As for stress, its interesting in this job. People almost always bring this up when I tell them my profession. Most stress in this field has nothing at all to do with the fact that peoples lives are at stake, but with task overload. We are constantly reassessing, prioritizing and planning, executing and changing plans that aren’t working. Stress has a significant impact on many controllers, especially those who have been through something traumatic in the past. As with trading, most stress in my job comes during training. Fortunately trainess are always working with an instructor who provides immediate feedback and will prevent dangerous mistakes from occurring. Wish it were so with trading. The effects of stress can be cumulative as well and can be onerous if not addressed. As a resultt of the events of 9/11, I became a member of a Critical Incident Stress Management response team that travels around the country providing peer driven assistance to controllers that have been subjected to tragedy. This is run by our union, NATCA ( ) and paid for by the FAA. I was in Buffalo last week to work with the controllers there after the Colgan accident. A very experienced, very professional group of people that impressed me no end.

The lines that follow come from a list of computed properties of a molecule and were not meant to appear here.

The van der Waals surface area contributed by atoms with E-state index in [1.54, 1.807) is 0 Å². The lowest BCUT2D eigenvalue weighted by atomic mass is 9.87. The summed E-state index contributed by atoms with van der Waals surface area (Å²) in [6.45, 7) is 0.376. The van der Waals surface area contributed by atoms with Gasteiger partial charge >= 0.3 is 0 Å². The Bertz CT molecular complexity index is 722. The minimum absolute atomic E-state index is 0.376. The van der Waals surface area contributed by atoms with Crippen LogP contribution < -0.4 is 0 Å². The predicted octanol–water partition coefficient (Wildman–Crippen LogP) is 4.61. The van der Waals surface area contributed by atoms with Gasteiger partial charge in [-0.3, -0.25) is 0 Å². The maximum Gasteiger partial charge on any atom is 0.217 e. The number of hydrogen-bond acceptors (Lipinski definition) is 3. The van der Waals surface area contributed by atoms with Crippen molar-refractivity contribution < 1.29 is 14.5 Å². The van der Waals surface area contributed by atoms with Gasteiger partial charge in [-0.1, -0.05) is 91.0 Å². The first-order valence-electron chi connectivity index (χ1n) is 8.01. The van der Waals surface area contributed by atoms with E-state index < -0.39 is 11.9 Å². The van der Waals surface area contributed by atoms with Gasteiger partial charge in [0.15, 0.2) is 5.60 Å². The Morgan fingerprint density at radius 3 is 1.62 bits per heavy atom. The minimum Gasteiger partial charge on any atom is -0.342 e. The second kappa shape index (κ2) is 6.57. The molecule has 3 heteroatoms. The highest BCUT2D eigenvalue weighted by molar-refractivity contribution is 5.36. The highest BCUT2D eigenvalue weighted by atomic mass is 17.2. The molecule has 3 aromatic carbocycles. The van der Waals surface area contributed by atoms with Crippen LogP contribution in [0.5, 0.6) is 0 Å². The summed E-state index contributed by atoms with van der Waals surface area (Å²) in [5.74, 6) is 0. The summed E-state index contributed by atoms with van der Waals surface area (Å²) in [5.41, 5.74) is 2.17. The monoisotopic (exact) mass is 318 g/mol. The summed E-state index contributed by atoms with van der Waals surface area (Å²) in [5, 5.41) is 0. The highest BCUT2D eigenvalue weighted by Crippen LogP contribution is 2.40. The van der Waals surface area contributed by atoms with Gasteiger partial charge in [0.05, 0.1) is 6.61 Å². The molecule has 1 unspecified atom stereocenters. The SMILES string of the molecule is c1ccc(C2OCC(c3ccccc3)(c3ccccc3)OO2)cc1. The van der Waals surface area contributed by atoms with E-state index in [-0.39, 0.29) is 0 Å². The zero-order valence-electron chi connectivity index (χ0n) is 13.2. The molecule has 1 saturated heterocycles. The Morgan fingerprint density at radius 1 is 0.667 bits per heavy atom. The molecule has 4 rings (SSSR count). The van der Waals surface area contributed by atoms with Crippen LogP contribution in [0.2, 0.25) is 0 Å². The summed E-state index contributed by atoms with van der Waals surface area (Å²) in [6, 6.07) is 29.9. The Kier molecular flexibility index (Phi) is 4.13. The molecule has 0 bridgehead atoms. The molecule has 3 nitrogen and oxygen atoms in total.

Apart form my involvement with CISM, do I or other controllers do anything special to mitigate stress? Well not really. Physical exercise and deep breathing/relaxation exercises are probably the best antidotes in my book, although I will have to defer to the excellent Dr. Brett Steenbarger in this regard. I do quite a bit of deep relaxation in micro bits, even while working. We do find ourselves doing a lot of ribbing and chop busting while working. Controllers have a tendency to not tolerate incompetence well and we ride each other relentlessly when we see others making stupid mistakes. I think the joviality is a big stress mitigator. The best way to mitigate stress though is to avoid operating in such a way that places unnecesary stress on you. If I turn an aircraft to cross behind another aircraft and feel that the turn was not enough, then that feeling is telling me something important. So it is important to not TRY to solve a problem, but to kill it dead, completely and right away.